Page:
Investing is as much a mental game as it is a financial one. It's very easy for people to make unforced errors that cost them money or cause them to miss opportunities, often because they believe something that simply isn't true. If you want to maximize your success as an investor, you'll want to recognize when you're up against one of those myths so that you can work around it.

The four stock market myths we'll discuss here are some of the most persistent ones that affect those who want to invest. Let's abandon them and work toward making 2021 a more profitable year.

Person whispering to another

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1. You need a lot of money to invest

Back when trading was dominated by people physically yelling orders at each other on the floor of the stock exchange, investing was expensive. You needed to come to the table with a serious chunk of change to both cover your commission and have a prayer of getting a reasonable fill price on your orders. That tended to restrict who had access to buy individual stocks and kept us mere mortals limited only to mutual funds that had their own sets of costs and charges attached.

Fortunately, those days are behind us. Thanks in large part to electronic access to the market, several brokers have ditched their commissions entirely. In addition, thanks to fractional share trading, it's often possible to become an investor in a company even if you can't scrape up enough cash to buy a single share of it. Plus, thanks to low-cost index funds, investors looking to get the benefits of instant diversification and market-like performance now have a way to do that cheaply and with little effort.

Those innovations have made investing available at a substantially lower cost of entry, making it a tool you can use to build wealth instead of just manage wealth you already have.

2. You need a professional to help you invest

These days, it takes little more than a few clicks of your mouse to buy or sell an investment. In addition, if you have a 401(k) or similar plan available to you at work, investing via that plan alone might be enough to make you a millionaire over time.

A 401(k) plan can be the ultimate "set it and forget it" investment vehicle where you set up your contribution and allocation once, and just let it run largely unattended. As long as you have a sensible plan and review and adjust your strategy periodically as your goals and circumstances change, you don't need to pay a professional to manage that account.

That said, if you're not comfortable running your entire financial life on your own, there are Certified Financial Planner professionals that charge by the hour or by the service offered. If you pay just for the advice and guidance you need, it will probably cost you far less over time than paying for the long-term services of a professional money manager.

3. Wall Street pros are better stock pickers than you can ever hope to be

Most professionally managed funds tend to underperform relevant benchmark indexes over time. With index fund investing widely available, that makes it trivially easy for most ordinary investors to beat most seasoned professionals in most years.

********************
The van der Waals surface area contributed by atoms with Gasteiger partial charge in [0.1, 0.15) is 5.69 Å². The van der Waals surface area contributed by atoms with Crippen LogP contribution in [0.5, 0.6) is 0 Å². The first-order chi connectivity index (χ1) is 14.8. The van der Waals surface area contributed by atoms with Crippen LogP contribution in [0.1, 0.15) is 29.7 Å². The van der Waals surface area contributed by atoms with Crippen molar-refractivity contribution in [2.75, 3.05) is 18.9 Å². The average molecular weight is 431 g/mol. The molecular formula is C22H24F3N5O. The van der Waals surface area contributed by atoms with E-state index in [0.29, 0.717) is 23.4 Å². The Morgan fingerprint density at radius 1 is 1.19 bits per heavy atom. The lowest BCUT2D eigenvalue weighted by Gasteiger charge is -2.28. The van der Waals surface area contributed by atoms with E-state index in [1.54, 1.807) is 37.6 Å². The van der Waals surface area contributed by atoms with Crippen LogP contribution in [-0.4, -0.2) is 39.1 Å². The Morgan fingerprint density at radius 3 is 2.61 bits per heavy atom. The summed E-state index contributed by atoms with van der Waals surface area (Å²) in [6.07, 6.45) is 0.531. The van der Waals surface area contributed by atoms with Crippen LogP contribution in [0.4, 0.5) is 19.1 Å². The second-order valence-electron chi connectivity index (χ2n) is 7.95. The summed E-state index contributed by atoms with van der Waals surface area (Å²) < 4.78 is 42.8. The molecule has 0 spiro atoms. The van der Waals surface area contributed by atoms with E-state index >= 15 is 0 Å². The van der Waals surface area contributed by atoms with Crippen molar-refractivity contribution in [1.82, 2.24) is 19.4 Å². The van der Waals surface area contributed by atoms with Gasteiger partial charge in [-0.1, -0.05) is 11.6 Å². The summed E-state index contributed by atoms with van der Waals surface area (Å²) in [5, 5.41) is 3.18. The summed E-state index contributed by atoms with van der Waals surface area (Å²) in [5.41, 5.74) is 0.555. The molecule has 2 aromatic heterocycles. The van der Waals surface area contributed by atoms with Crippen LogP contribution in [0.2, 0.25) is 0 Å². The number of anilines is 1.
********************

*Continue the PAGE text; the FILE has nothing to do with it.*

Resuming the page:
On top of that, Wall Street professionals tend to manage a lot of money that belongs to other people. Those factors often limit how and where they can invest, which opens up opportunities for individuals to have a legitimate shot of outperforming the overall market. It's not necessarily easy to do, but it is certainly within the realm of what's possible for individual investors.

4. Investing is little more than legalized gambling

roulette wheel, dice, playing cards, poker chips, and slot machine wheels.

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Investing and gambling share several features like the risk of loss, unknown outcomes in advance, and the possibility of making money with very little physical effort. That makes it easy to conflate them with one another, but there are key differences between the two. Key among them is that the odds are stacked in the casino's favor in gambling, making it likely that the gambler will lose money. On the flip side, investing in the stock market gives investors a positive expected return over time.

This is because when you invest in a stock, you're not just buying a single win/lose outcome, you're buying an ownership stake in a business. That business typically has multiple opportunities to make a worthwhile product, attract customers, and ultimately deliver a profitable outcome for its owners. In addition, a company that achieves profitability has the potential to sustain itself from its operations, allowing it to provide continuing returns to its owners for their initial investment.

Of course, you do still have a chance of losing money on your investments, particularly in the near term or if the companies you buy struggle or fail. That's why it's important to invest with a long term perspective and to invest with an eye toward diversification in order to improve your odds of success over time.

Make 2021 your year

With these myths adequately busted, you can use your newfound knowledge to make better decisions for yourself and your money in 2021. So start the year off right and make 2021 a more profitable year for your investments.